Primary grape varieties:
White Grapes: Fiano, Greco di Tufo, Falanghina, Falerno
Red Grapes:Aglianico, Piedirosso
Today Campania's capital, Naples, is Italy's third largest city and a mecca of street food. Pizza Napoletana reigns but the range of fried, grilled, sauteed, baked and frozen delights available at shops, carts and kiosks in the city is endless. Neapolitans are devoted to pasta yet fruits and vegetables also dominate the diet. Campania holds many other delightful attractions for visitors, as the region is a showcase of history, art, music, beautiful coastlines, seaside resorts and the ever-prevalent viniculture both historical and modern.
'Campania Felix', as the Romans called this part of Italy, was a favourite retreat for those who could afford it: the rich patricians who erected their sumptuous villas in this fascinating region with picturesque bays and enchanting islands. Through a natural disaster, both Herculaneum and Pompeii have been preserved so that we can learn of life in the days when the region's wines were been enjoyed by Horace and Martial. Both men particularly favoured the vineyards along the coast north of Naples where Falernian, the most treasured wine of the empire, was grown, and also praised the wines of volcanic Vesuvius and the wooded hills of Avellino, Ischia and Capri. (Pope Paul III's court also enjoyed these wines establishing a reputation that persisted into the 19th century). Yet, even earlier than the Romans, the Greeks had recognized the privileged nature, introducing vines which still stand out today: Aglianico, Greco and Falanghina.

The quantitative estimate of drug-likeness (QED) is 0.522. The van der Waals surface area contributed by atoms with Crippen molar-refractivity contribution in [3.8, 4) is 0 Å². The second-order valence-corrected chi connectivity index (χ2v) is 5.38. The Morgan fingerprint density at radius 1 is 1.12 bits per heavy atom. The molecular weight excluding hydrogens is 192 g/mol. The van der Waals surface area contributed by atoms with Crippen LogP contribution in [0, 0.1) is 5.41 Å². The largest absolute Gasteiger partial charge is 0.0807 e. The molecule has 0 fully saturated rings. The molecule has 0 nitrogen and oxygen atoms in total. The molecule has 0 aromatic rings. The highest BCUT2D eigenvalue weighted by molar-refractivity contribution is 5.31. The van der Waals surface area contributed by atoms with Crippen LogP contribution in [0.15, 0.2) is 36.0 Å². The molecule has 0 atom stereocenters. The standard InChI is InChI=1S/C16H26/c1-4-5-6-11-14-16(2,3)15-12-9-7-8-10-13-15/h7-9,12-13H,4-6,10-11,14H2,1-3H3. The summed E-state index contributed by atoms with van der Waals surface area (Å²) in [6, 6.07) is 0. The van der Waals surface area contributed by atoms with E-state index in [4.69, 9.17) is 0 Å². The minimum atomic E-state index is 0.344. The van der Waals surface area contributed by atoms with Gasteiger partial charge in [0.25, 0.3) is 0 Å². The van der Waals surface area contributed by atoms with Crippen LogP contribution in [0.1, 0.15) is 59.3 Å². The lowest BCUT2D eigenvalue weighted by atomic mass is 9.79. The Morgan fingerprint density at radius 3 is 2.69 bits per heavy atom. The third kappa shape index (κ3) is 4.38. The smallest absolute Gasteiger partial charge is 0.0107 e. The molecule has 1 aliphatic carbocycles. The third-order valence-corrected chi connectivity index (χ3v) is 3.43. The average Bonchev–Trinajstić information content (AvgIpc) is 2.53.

Traditionally, wines from Campania were intended for immediate pleasure and consumption. This led many to consider the local wines as second-class products, a thought strongly expressed by Burton Anderson in his 1990 "Wine Atlas of Italy", where he bluntly states that the noteworthy winemakers in the region could be "counted on one's fingers". The last decades of the last century though, have seen a dynamic resurgence in Campania and distinctive wines have popped up in many provinces, bringing the DOC denominations from nine in 1975 to 19 by the end of 2000.
Arguably the best-known Campania wine is the Lacrima Christi ("Tears of Christ"). A local legend has it that Christ looked down upon the licentious people of Naples and shed tears for the pleasure-loving sybarites there. From the slopes of mount Vesuvius where the tears fell, vines grew and the wine derived from them was then so named. Overproduced, its reputation was almost ruined. Serious efforts have been made by local winemakers to restore this wine to its former status and have so far met with some success.
White and red Falerno are reputed to be among the oldest wines in Italy, descended from the vine and wines of classical times, mentioned frequently in the ancient chronicles. The white is dry and full of flavour, the red is deeply-coloured, dry, full-bodied and balanced. Taurasi, from the hills north east of Avellino, recently upgraded to DOCG status, is a full-bodied red known for its boldness, rusticity and spiciness that takes several years to mature. Made with the Aglianico grape, now considered the "Barolo of the south," recent success has had its producers claiming that Barolo is the "Aglianico of the North". Regardless, it now ranks as one of Italy's most respected red wines, primarily due to the work of the Mastroberardino family.
From near here comes Solopaca, named after a town in the province of Benevento. It is available in two styles: white, as a dry, velvety, straw-yellow wine with a pleasantly vinous bouquet, and red, balanced and soft with a light ruby colour. Greco di Tufo hails from Avellino and stands out as a classic, delicate white, ideal to accompany fish dishes. It is also available in a sparkling version. From Capri and Ischia, the two enchanting islands off the main coast, come miniscule amounts of red and white wines by the same name. We finish with an ice cold glass of original 'Limoncino', a delicious, native lemon-based liqueur and another local speciality that's well worth seeking out.